Even Act I of ''Moose Murders'' is inadequate preparation for the ludicrous depths of Act II. I won't soon forget the spectacle of watching the mummified Sidney rise from his wheelchair to kick an intruder, unaccountably dressed in a moose costume, in the groin. This peculiar fracas is topped by the play's final twist, in which Hedda serves her daughter Gay a poison-laced vodka martini. As the young girl collapses to the floor and dies in the midst of another Shirley Temple-esque buck and wing, her mother breaks into laughter and applause.

The 10 actors trapped in this enterprise, a minority of them of professional caliber, will not be singled out here. I'm tempted to upbraid the author, director and producers of ''Moose Murders,'' but surely the American Society for the Prevention of Cruelty to Animals will be after them soon enough.

Paging the A.S.P.C.A.

MOOSE MURDERS, by Arthur Bicknell; directed by John Roach; scenery by Marjorie Bradley Kellogg; lighting by Pat Collins; costumes by John Carver Sullivan; sound design by Chuck London Media/Stewart Werner; dance coordinator, Mary Jane Houdina; stage violence by Kent Shelton; associate producer, Ricka Kanter Fisher; production stage manager, Jerry Bihm. Presented by Force Ten Productions Inc. At the Eugene O'Neill, 230 West 49th Street.

Snooks Keene ...............................June Gable
Howie Keene ................................Don Potter
Joe Buffalo Dance ........................Jack Dabdoub
Nurse Dagmar ............................Lisa McMillan
Hedda Holloway .........................Holland Taylor
Stinky Holloway ...........................Scott Evans
Gay Holloway ...............................Mara Hobel
Lauraine Holloway Fay ................Lillie Robertson
Nelson Fay ...........................Nicholas Hormann
Sidney Holloway ........................Dennis Florzak

By Frank Rich
New York Times
March 20, 1983

Like everyone who caught the theater bug at an early age, I always made a point of saving Playbills. Not just my Playbills, mind you, but the entire world's: between a matinee and evening performance during adolescence, I would skip dinner in order to tour Times Square garbage cans and scoop up the programs of all the plays I had not seen. People who share this affliction surely know how near and dear those Playbills become as the years pass by. That's why we weep unabashedly over the scene in Moss Hart's memoir ''Act One'' in which the author's angry father torments his elderly, theater-loving aunt into ''dropping her beloved programs from trembling hands all over the floor.'' It's as if Hart's father had sacked a holy shrine.

But there comes a time in adulthood when one must either break this acquisitive habit entirely or rent a warehouse. I quit cold turkey, not to be overly exact about it, on Sept. 14, 1967. Or almost. There are still rare occasions when the old urge takes over and a Playbill simply must be tucked away for posterity. These exceptions are not the ones you might expect. I now realize that there's no point in saving programs from great nights in the theater. Those nights become part of history and will be profusely documented forever; it's always possible to dig up a Playbill from ''Who's Afraid of Virginia Woolf?,'' after all, if really necessary. The Playbills that are truly worth saving are the rarest: those from the worst nights in the theater. And not just any worst night, either, but the very worst - those of the legendary bombs.

What makes certain bombs into legends? It's hard to say, precisely - they don't wear fur coats. Once it was a mark of distinction for a play to close in one night, but in these troubled times even that phenomenon is a sad commonplace. Some theater people define legendary bombs by the amount of money that went down the drain, or the high caliber of talent expended, or the extravagant foolhardiness of the esthetic mission. Others let Joe Allen, the theater district bistro, be the final arbiter: that restaurant has a whole wall bedecked with posters from a select group of famous turkeys. Whatever the definition, it can't be quantified - a flop just must have a certain je ne sais quoi to rise to legendary status. But what I do know is this: the only Playbill I've saved thus far in this decade is the one from ''Moose Murders.''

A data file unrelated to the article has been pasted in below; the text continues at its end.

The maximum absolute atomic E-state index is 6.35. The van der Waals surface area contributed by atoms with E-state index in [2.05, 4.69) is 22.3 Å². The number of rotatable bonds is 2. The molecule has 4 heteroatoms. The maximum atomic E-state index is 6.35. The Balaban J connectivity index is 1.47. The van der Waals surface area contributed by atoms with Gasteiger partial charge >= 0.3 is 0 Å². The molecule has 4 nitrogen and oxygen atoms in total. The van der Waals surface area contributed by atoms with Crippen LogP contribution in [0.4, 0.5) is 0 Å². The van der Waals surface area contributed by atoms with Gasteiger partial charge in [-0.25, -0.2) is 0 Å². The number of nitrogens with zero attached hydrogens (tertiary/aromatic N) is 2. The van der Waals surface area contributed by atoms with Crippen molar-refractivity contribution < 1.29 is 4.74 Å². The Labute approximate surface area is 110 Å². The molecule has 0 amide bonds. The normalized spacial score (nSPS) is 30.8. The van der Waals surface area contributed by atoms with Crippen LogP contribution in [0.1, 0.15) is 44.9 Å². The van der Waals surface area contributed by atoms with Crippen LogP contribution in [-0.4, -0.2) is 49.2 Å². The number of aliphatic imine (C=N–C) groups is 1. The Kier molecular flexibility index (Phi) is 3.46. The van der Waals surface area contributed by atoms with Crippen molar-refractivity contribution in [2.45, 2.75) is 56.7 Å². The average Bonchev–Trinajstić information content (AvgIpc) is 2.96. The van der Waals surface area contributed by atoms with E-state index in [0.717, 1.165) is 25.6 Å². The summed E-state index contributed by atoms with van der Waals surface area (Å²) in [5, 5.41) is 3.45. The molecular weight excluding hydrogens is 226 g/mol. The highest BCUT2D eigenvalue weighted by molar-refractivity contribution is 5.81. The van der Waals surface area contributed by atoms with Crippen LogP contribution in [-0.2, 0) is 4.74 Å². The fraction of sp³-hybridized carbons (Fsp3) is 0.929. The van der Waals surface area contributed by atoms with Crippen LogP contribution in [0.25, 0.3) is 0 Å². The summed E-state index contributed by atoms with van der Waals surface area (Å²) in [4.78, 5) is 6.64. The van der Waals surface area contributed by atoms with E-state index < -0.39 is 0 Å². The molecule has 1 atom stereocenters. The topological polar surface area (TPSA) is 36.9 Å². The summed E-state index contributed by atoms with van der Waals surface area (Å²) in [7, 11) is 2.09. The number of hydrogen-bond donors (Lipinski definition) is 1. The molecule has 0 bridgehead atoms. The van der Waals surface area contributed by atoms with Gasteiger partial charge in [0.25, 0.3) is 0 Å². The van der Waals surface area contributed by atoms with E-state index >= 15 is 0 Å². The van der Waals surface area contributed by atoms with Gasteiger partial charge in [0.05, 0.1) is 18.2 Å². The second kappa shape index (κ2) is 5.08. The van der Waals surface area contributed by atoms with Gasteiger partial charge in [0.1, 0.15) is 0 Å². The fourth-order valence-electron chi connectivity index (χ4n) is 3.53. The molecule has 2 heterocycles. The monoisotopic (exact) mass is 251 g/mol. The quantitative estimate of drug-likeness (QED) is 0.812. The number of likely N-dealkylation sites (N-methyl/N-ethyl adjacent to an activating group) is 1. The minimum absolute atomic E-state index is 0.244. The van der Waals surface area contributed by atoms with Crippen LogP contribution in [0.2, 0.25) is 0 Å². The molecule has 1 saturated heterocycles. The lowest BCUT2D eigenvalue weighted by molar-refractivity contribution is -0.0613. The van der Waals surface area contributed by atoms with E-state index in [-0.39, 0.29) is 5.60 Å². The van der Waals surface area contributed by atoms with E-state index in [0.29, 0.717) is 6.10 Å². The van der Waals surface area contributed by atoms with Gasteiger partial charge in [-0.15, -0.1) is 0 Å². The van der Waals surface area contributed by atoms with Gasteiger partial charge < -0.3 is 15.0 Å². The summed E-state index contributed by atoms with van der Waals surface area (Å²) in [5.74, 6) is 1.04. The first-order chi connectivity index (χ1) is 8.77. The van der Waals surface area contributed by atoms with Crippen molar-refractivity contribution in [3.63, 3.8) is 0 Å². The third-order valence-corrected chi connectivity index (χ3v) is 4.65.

''Moose Murders,'' for those with short memories, was a catastrophe that reared its ugly stuffed head, complete with antlers, last month. Let's not review its contents here except to say that it was a comedy whose climax consisted of a gauze-wrapped quadriplegic rising from his wheelchair to kick a man wearing a moose costume in the groin.

In any case, I come not to bury ''Moose Murders'' again, but, in a fashion, to praise it. A legend it most certainly is. Those few of us who saw ''Moose Murders'' will always look back at it less with anger than with guilty pleasure. Indeed, since reviewing this show, I have received a near-flood of mail from ''Moose Murders'' audience members who, while detesting the play, were glad to have seen it, for reasons I'll explain. (You can bet that these correspondents are saving their Playbills, too.) Other letters have arrived from jealous folk who sorely resent not having made it to ''Moose Murders'' just to experience for themselves how atrocious it was. (These correspondents, no doubt, were frantically searching through Broadway trashcans for the Playbill the morning after the openingclosing night.)

Why the regret about having missed a dreadful play? Why the guilty pleasure in having seen it? The crazy thing about a ''Moose Murders'' is that it does remind one, however backhandedly, of the particular excitement of witnessing live theater.

If a great play unites audience and actors alike into a transcendent emotional or intellectual journey, so a truly wretched one can band audience and actors together into a shared nightmare. As passengers will always remember an ecstatic trans-Atlantic journey on the France, so will survivors always remember the camaraderie of their ill-starred crossing on the Titanic. A communal, we're-all-inthis-together feeling takes over, sink or swim.